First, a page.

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Life is like a pumpkin; you never know how long Jack's smile will last

On Second Thought
Lead Summary
Lori Sorenson, editor

Carson and Gracie carved a Jack-o-lantern one crisp autumn day in early October. They selected a well-shaped, nicely textured pumpkin with a well-positioned flat spot for optimal display.
On a Saturday between college homework, they scooped out the innards, baked the seeds and carved a toothy smile that they illuminated with a battery-powered votive candle.
And life was good.
It grinned proudly on our front porch, as if to usher in the changing seasons.
The wind blew, the temperature dropped and brightly colored leaves littered the lawn and the porch.
And Jack smiled on.
Until Mother Nature changed her mind and returned to summer-like weather.
The humans enjoyed the Indian summer, but Jack did not. His expression fell and his teeth shriveled inward.
On the third day of sunshine and 70 degrees, he sank into himself and began to ooze.
The wicked witch after a bucket of water came to mind, as did Frosty the Snowman when he was trapped inside. In both cases, nothing remained but a hat in a puddle.
Not unlike the pumpkin stem on the porch.
It was sad.
And to think of how big and bold the expression was to begin with.
The pumpkin carvers eventually scooped the mess into a bucket to dispose of in soybean stubble rows behind the grove. They never actually verbalized it, but the two were clearly deflated.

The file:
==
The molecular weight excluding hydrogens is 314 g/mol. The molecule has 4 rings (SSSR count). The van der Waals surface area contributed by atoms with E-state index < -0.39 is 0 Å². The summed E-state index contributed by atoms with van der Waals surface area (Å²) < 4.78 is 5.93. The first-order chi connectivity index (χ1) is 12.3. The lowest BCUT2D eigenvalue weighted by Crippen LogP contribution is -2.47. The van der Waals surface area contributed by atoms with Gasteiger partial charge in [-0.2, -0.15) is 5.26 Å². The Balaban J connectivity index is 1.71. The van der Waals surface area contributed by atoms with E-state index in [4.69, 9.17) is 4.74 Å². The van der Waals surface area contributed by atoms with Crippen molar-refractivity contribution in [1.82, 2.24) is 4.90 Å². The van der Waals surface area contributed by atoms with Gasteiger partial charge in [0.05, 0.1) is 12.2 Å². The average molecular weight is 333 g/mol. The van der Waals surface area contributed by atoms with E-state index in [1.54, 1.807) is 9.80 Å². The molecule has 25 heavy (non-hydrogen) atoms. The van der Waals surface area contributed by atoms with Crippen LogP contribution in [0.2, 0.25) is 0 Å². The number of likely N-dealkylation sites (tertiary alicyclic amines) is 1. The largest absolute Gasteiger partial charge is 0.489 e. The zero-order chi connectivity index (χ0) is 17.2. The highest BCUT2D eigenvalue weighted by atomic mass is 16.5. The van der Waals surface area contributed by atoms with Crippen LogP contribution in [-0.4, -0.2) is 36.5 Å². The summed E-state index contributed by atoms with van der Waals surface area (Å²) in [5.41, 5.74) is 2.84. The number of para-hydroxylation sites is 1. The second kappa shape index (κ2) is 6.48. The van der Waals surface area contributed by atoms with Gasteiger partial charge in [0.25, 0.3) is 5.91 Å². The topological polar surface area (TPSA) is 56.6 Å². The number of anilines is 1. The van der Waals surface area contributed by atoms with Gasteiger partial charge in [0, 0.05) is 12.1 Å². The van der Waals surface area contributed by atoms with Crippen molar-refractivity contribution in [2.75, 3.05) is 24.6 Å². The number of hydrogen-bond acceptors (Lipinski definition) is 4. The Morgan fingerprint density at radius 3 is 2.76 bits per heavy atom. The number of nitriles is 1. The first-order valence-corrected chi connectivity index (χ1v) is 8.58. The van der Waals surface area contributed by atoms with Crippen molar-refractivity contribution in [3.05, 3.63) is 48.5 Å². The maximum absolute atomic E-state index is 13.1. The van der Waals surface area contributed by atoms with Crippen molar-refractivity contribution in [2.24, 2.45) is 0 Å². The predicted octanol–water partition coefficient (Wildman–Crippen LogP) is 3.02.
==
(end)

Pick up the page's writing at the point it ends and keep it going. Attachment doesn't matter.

Not unlike the pumpkin.
It occurred to me there were life lessons to be learned from the gone-too-soon Jack-o-lantern.
For one, Halloween pumpkins should be carved closer to Halloween Day (when cooler fall weather preserves them better).
Old cliches also came to mind as Jack’s happy face drooped day by day.
“All good things must end.”
“Never trust a crooked smile.”
“Mother Nature always gets her way.”
Carson and Gracie didn’t enjoy cleaning up the slimy mess, but the short-lived Jack-o-lantern served a purpose in its albeit short existence.
The young couple enjoyed an old tradition and the fruits of their labor (seasoned, baked  pumpkin seeds).
I enjoyed their creative spirit and was momentarily wistful for the time when only Mom could operate the sharp tool to create pumpkin smiles.
Yes, the Great Pumpkin experience was a great lesson in life.
… for the 20-somethings, the 50-somethings and all who wish for Jack’s smiles to last a little longer on the porch.
Happy Halloween, dear readers. May all your Great Pumpkin experiences be memorable.

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